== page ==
Musician wives Brittany Howard and Jesse Lafser travelled through the U.S. in a 1999 Jeep Cherokee — without air conditioning — to find a new place to live. It gave the women “time to reminisce and think.” Brittany Howard (Alabama Shakes, Thunderbitch, and Bermuda Triangle) had found success with the Shakes, but life away from the stage made her reevaluate what she wanted. Jesse Lafser, who has solo tracks and two albums on Spotify dating back to 2012 has also recently changed her tune with the new single ‘Telekinesis’. The wives have been on paralleled pilgrimages.
Bermuda Triangle, a band Brittany shares with wife Jesse Lafser and friend Becca Mancari, packs a punch for the limited tracks available to stream. “So we made some merch today,” Rolling Stone quotes Brittany as saying at Bermuda Triangle’s debut gig, on a sticky night in Nashville, “so if you wanted to buy some that would be really good, because this is probably going to be the last show.” The trio sported Hawaiian shirts and a casual presence, but the audience was flawed from the “first, applause-silencing note.”
Till the End of Days is the ultimate lesbian wedding song. If you’re a country music hater then I’m sure these women can change your mind with this country-gospel tear-jerker. Written by Jesse Lafser, the song strips back the instruments that would distract from their voices and the three women come in and out of harmony, their voices complementing each other as well as shining on their own. Despite the lack of songs — please give us more! — Bermuda Triangle has had no trouble selling out shows.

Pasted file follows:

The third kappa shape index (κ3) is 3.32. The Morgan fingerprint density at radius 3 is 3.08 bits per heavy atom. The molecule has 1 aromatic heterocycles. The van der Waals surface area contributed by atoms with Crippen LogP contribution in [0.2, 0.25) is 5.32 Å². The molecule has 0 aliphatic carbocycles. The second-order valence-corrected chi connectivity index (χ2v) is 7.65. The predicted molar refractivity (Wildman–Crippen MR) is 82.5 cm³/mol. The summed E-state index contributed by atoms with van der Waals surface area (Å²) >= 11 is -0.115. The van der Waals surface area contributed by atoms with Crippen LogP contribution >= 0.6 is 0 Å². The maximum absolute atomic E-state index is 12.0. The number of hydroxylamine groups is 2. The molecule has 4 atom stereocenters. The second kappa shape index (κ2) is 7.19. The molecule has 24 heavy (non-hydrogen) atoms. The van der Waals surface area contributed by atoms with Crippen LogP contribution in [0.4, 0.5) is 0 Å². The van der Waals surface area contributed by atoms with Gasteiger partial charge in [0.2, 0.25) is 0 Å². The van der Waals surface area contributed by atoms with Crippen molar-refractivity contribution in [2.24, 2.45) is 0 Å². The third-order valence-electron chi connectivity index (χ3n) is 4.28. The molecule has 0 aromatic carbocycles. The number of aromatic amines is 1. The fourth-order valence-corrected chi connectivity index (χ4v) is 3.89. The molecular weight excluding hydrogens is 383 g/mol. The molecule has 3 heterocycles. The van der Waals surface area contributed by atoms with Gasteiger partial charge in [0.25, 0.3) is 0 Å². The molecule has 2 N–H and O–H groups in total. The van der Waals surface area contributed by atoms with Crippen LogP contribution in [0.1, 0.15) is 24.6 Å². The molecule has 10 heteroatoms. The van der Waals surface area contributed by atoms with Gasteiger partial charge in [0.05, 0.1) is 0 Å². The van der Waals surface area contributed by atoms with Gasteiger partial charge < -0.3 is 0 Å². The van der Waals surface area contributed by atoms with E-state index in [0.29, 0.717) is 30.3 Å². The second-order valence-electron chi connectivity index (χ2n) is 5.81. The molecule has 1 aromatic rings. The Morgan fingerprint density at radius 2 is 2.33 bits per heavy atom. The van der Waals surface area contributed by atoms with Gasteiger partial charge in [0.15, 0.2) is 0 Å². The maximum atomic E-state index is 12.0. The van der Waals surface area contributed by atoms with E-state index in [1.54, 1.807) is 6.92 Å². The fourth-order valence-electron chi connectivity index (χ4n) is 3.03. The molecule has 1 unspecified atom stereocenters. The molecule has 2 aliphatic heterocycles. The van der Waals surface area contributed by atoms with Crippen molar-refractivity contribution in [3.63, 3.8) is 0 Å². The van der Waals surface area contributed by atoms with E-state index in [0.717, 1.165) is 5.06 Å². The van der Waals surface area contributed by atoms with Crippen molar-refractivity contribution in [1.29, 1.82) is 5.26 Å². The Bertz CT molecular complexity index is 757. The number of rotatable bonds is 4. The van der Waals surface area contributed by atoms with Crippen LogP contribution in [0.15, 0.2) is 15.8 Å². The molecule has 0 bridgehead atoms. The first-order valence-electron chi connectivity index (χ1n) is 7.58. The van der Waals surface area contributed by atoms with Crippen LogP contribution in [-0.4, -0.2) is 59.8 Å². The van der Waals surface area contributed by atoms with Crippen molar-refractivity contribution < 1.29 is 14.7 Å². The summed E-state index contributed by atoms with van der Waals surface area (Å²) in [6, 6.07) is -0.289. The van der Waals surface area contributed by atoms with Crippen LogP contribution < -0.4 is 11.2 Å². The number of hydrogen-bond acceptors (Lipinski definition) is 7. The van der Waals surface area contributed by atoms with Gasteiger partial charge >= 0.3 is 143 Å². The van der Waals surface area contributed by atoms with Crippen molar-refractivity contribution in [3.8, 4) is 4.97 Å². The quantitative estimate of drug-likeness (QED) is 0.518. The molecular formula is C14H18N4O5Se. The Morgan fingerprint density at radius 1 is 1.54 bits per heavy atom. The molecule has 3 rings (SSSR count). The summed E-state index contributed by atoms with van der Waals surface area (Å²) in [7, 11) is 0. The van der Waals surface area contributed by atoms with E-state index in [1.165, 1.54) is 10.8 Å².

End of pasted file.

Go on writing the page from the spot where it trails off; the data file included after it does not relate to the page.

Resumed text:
Brittany Howard wasn’t born with privileged access to the music industry. In fact, before she was paid for making music, Amanda Petruisich states that Brittany “bagged groceries at Kroger, sold used cars, made pizzas at a Domino’s, fried eggs at a Cracker Barrel, built custom picture frames, sucked up trash for a commercial sanitation company, and delivered the U.S. mail along a rural route in northern Alabama, where she lived.” However, Brittany had been thinking of releasing a solo album since she was 11-years-old. While working hard to survive, she was preparing for her true path.
Brittany found success with Alabama Shakes, but eventually left the band to focus on her solo career. She got married to Jesse Lafser, “learned to love herself,” and followed through on the solo album she’d wanted since a child, after living life outside of music. This is when Brittany and Jesse took their trip around the U.S. Brittany said, “the inspiration given to me was all about my own life. I realized people had this whole idea about who I was. And they would be shocked to see I’m not this loud, confident black woman. I’m a quiet person who is observing and listening.”
Coming to terms with herself and her faith is evident in the 2019 solo album, Jaime, named after her sister who passed away from cancer when she was just a teenager. ‘He loves me’, a track on Jaime, begins with “I don’t go to church anymore / I know he still loves me.” Like Julien Baker’s Little Oblivions, Brittany opposes the black-and-white thinking of the church while still remaining spiritual, singing “I know he still loves me when / I’m smoking blunts / Loves me when I’m drinking too much / He loves me then, yeah / He loves me when I do what I want / He loves me, he doesn’t judge me.”